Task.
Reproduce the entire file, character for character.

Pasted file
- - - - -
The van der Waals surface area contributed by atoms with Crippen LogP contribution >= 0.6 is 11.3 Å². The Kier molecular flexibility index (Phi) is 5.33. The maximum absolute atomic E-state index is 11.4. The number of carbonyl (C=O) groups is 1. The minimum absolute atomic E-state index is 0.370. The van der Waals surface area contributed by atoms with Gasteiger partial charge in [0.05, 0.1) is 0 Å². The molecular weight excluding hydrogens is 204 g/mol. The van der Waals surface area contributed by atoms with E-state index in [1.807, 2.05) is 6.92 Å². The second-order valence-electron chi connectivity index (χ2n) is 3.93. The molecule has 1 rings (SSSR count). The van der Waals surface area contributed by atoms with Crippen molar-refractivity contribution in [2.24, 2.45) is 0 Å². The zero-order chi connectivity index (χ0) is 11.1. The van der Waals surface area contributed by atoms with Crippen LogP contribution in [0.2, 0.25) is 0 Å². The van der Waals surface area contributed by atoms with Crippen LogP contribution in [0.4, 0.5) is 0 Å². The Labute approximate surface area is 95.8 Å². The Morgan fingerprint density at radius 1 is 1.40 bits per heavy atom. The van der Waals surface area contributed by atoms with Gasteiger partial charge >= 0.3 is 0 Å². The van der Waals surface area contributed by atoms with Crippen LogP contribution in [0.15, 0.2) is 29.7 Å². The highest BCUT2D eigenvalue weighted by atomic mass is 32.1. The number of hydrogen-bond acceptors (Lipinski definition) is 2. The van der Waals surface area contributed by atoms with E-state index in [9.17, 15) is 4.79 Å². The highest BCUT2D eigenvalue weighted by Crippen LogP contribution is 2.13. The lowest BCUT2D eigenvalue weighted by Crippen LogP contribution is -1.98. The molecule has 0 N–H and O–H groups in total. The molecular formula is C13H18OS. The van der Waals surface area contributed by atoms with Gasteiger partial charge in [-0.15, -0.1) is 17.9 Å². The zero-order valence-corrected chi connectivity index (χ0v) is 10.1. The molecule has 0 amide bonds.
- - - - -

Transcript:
The van der Waals surface area contributed by atoms with Crippen LogP contribution >= 0.6 is 11.3 Å². The Kier molecular flexibility index (Phi) is 5.33. The maximum absolute atomic E-state index is 11.4. The number of carbonyl (C=O) groups is 1. The minimum absolute atomic E-state index is 0.370. The van der Waals surface area contributed by atoms with Gasteiger partial charge in [0.05, 0.1) is 0 Å². The molecular weight excluding hydrogens is 204 g/mol. The van der Waals surface area contributed by atoms with E-state index in [1.807, 2.05) is 6.92 Å². The second-order valence-electron chi connectivity index (χ2n) is 3.93. The molecule has 1 rings (SSSR count). The van der Waals surface area contributed by atoms with Crippen molar-refractivity contribution in [2.24, 2.45) is 0 Å². The zero-order chi connectivity index (χ0) is 11.1. The van der Waals surface area contributed by atoms with Crippen LogP contribution in [0.2, 0.25) is 0 Å². The van der Waals surface area contributed by atoms with Crippen LogP contribution in [0.4, 0.5) is 0 Å². The Labute approximate surface area is 95.8 Å². The Morgan fingerprint density at radius 1 is 1.40 bits per heavy atom. The van der Waals surface area contributed by atoms with Gasteiger partial charge >= 0.3 is 0 Å². The van der Waals surface area contributed by atoms with Crippen LogP contribution in [0.15, 0.2) is 29.7 Å². The highest BCUT2D eigenvalue weighted by atomic mass is 32.1. The number of hydrogen-bond acceptors (Lipinski definition) is 2. The van der Waals surface area contributed by atoms with E-state index in [9.17, 15) is 4.79 Å². The highest BCUT2D eigenvalue weighted by Crippen LogP contribution is 2.13. The lowest BCUT2D eigenvalue weighted by Crippen LogP contribution is -1.98. The molecule has 0 N–H and O–H groups in total. The molecular formula is C13H18OS. The van der Waals surface area contributed by atoms with Gasteiger partial charge in [-0.15, -0.1) is 17.9 Å². The zero-order valence-corrected chi connectivity index (χ0v) is 10.1. The molecule has 0 amide bonds.